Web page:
If President Obama raises his eyes to the sky as his motorcade is speeding to his vacation home on Martha’s Vineyard this week, he’ll see a wind turbine rising high above the pastures at the Allen family sheep farm. If he heads to the western tip of the island to view the multicolored clay cliffs, he’ll pass photovoltaic panels in the town of Aquinnah, where solar electricity provides 100 percent of the power for its municipal buildings.

The island of Martha’s Vineyard, whose winter population of 16,000 explodes to more than 100,000 in the summer, is part of a quiet revolution in towns and cities around the world that are actively pursuing solar and wind as an alternative to fossil fuels. It’s a movement that’s spreading under the radar as communities like the Vineyard’s get inspired by examples as far away as Denmark and share their knowledge internationally.

The roots of the Vineyard’s solar explosion can be traced to 2002 when Kate S. Warner, a local architect concerned about climate change, received a Department of Energy grant to run seminars for islanders about renewable power. After she invited Danish energy expert Søren Hermansen to speak at a public meeting about the Danish island of Samsø’s successful effort to remove its carbon footprint by converting to green energy, Vineyarders got excited about trying some of Samsø’s ideas locally. Wind power is responsible for 100 percent of Samsø’s electricity needs today—a radical shift strongly supported by Samsø residents, whose ownership of shares in its offshore and onshore wind turbines gave them a stake in renewable generation from the start.

image via JoePhoto/Flickr
image via JoePhoto/Flickr

The example of Samsø, an island with a similar rural feel and agricultural/tourist economy to the Vineyard, was “very inspirational,” recalls Jim Newman, an elected Selectman from Aquinnah. He says that meeting started him and other local officials thinking about using solar energy for Aquinnah’s town hall, library, fire and police stations.

Vineyard Power, a local electric cooperative that grew out of those early discussions on Martha’s Vineyard, has ambitious plans to build offshore wind farms like Samsø’s off Martha’s Vineyard with the goal of providing all of the Vineyard’s energy from renewables.

The Vineyard’s own efforts have had reverberations beyond the island’s shores. Gary Harcourt, a local cabinetmaker, participated in Warner’s first wind energy workshop, and went on to develop a second career erecting wind turbines. Today his highly sought skills have taken him all over the United States and as far afield as Great Britain and British Columbia to provide wind power.

The solar roofs Obama will see on the island may be small-scale but, taken together, small projects like these could add up to a big impact on energy use and climate—and they already have. As Obama pointed out in his Climate Action Plan speech at Georgetown in June, over the past four years as a nation we’ve doubled the electricity generated from solar and wind.

Take, for example, the Vineyard’s most visible commercial solar arrays sitting atop shade canopies in the parking lot at Cronig’s, a local supermarket. If each parking lot in the United States was fitted with a similar solar canopy, the 4,000 square miles now taken up by asphalt parking spaces could provide electricity for half the country, estimates John Abrams, president of South Mountain Company, a design/build company and the leading installer of photovoltaic panels on the island. (Photo by Sarah Glazer)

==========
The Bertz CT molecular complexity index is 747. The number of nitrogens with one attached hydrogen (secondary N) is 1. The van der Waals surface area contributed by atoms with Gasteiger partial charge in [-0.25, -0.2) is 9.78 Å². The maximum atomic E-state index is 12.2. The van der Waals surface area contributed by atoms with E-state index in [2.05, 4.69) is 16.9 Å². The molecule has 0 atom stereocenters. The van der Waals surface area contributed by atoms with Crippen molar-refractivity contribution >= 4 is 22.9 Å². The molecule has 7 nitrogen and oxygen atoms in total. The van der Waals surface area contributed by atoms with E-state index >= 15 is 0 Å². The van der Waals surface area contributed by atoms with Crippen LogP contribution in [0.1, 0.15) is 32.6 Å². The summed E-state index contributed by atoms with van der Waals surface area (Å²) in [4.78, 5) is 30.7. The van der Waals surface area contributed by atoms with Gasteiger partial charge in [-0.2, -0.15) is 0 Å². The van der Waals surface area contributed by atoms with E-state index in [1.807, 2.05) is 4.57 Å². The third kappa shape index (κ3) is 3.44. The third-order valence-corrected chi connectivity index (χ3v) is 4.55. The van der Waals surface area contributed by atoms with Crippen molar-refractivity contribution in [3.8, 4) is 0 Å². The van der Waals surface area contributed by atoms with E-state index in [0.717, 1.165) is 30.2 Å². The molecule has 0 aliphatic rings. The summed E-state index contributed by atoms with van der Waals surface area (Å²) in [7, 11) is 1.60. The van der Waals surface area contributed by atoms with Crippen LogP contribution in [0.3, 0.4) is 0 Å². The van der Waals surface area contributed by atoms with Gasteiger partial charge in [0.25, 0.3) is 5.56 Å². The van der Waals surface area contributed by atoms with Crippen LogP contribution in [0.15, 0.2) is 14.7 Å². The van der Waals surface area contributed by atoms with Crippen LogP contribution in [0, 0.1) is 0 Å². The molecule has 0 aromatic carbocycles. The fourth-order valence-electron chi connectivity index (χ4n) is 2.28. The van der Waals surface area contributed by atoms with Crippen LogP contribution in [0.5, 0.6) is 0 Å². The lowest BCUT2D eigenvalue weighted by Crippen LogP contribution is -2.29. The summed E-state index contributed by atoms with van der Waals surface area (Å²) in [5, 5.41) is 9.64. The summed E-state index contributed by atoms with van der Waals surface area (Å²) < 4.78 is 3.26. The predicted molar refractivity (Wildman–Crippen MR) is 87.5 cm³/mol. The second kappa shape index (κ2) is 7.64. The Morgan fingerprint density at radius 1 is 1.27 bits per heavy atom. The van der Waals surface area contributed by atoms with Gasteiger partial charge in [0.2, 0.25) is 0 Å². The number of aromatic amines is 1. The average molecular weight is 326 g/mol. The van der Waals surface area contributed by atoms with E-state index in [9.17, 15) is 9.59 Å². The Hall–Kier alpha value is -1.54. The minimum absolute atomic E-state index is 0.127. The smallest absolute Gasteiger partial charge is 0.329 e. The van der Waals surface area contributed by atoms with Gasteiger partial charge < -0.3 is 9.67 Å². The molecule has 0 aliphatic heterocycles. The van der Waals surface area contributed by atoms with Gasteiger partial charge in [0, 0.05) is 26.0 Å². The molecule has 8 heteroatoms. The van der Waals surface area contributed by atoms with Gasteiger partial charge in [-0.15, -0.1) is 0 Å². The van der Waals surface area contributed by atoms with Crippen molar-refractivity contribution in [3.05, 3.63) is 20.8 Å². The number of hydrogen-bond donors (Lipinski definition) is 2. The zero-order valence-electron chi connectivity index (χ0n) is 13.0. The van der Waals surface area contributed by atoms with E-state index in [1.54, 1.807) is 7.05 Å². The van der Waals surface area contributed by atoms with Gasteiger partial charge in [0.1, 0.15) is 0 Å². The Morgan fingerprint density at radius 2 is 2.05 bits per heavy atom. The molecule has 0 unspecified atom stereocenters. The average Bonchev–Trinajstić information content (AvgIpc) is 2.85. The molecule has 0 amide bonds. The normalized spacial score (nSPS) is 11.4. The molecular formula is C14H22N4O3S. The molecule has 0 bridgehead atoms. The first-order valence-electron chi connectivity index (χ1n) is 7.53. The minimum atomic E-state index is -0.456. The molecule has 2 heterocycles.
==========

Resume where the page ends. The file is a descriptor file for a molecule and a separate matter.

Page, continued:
South Mountain has installed almost a megawatt of solar electric capacity in about 90 systems on the island– in houses, stores and at the Aquinnah town landfill—Abrams estimates, and the volume of work keeps a full-time installation crew busy. Why is there so much interest in solar right now? Since solar kilowatts fed into the grid provide a credit on the electric bill, the owner can usually count on lowered electric charges. Combined with federal tax credits and Massachusetts state rebates, that makes solar electric an appealing investment, Abrams says.

Thanks to those incentives, investors are providing the solar panels to the town of Aquinnah at no cost, Selectman Newman says, and are capturing the subsidies for themselves, making it a win-win for the town and investors. “The project didn’t t cost the town anything, we pay electricity at a reduced rate and we’re doing it sustainably,” he says.

Most of the other towns on the island are also considering following Aquinnah’s example. “It’s a no-lose situation,” says Selectman William Rossi of the neighboring town of Chilmark, which expects to save 10 percent on its electricity once it installs solar electric for its town buildings under an arrangement similar to Aquinnah’s. “We’re trying to set an example for people to use less-petroleum-based energy,” he says.

Martha’s Vineyard’s towns may be small, (Aquinnah’s winter population is just 350) but the sentiments of its town officials are being echoed around the country. More than 1,000 mayors have made commitments to cut carbon pollution, and more than 35 states have set renewable energy targets.  When the President returns to Washington this weekend, he will find that solar panels have been reinstalled on the White House – another important sign that what is happening on the Vineyard is part of a much bigger move towards a low-carbon future for us all.

nrdcEditor’s Note: EarthTechling is proud to repost this article courtesy of Natural Resources Defense Council. Author credit goes to Sarah Glazer.

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